The implementation of the field awareness program has also been started for those visiting the desert areas in Al Ruwaya and Al Qudra Lakes. There will be a regular program for these visitors, and we are trying to use drones in audio awareness operations for the public in hard-to-reach areas and to cover larger areas to optimize the use of this technology in the field of awareness.


1. Bring a large 5 gallon water bottle with a pump, rather than boxes of small water bottles. That's much less trssh to worry about.

2. Bring a large trash bag with you, which you can throw everything away into it

3. If you had to change tyres or damaged your bumpers, take them home with you. Any spare tyre left behind, aside from being very unsightly, can also provide a trap for small animals. Rubber tyres will stay there for years. But the high temperature in the desert can cause it to burn and turn into toxic oil.

4. Veer away from unfamiliar tracks or places with natural vegetation. You don't want to destroy untouched spots.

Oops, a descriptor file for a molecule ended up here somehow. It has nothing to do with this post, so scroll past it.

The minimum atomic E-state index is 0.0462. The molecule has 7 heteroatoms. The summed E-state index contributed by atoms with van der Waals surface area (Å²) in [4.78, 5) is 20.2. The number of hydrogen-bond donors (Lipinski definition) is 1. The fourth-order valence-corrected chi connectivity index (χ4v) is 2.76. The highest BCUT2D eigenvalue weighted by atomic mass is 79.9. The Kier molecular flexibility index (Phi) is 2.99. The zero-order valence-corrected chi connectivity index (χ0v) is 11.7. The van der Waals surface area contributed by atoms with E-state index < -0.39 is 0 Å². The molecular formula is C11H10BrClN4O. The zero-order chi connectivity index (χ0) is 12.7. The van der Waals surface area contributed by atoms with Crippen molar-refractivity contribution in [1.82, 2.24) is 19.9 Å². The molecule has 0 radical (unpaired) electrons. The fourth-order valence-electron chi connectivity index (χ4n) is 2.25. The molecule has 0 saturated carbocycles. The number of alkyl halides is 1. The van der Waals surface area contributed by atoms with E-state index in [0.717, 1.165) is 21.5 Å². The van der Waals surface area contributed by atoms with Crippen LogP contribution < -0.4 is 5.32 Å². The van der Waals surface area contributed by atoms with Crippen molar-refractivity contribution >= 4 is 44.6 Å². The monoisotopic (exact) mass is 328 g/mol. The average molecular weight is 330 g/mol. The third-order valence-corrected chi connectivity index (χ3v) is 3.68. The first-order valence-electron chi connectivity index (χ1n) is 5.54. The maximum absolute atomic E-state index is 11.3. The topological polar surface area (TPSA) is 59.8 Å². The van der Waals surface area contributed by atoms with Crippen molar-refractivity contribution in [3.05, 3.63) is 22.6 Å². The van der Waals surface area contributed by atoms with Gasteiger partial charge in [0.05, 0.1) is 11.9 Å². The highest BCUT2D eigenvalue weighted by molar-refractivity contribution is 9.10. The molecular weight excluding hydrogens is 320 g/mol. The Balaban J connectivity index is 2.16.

What are the Do’s and Don’ts?

Do bring lots of garbage bags. In addition to cleaning up after yourself, sometimes the bags come in handy for your own things. Dubai Municipality also pointed out that residents who dump their rubbish in the desert and set up fires in public places will be slapped with a Dh500 fine.

Do bring warm clothes. The dessert has a reputation for being ‘a hot place’ it can get very cold enough in the desert cannot only make or break your camping experience, it could also prove to be dangerous if you aren’t bundled up enough.

Don’t go barefoot. Keep your feet warm and covered during your camping trip.

Don't take glass and don’t use glass bottles. Always use reusable containers. Some people take glass and it breaks, and you get shards on the ground.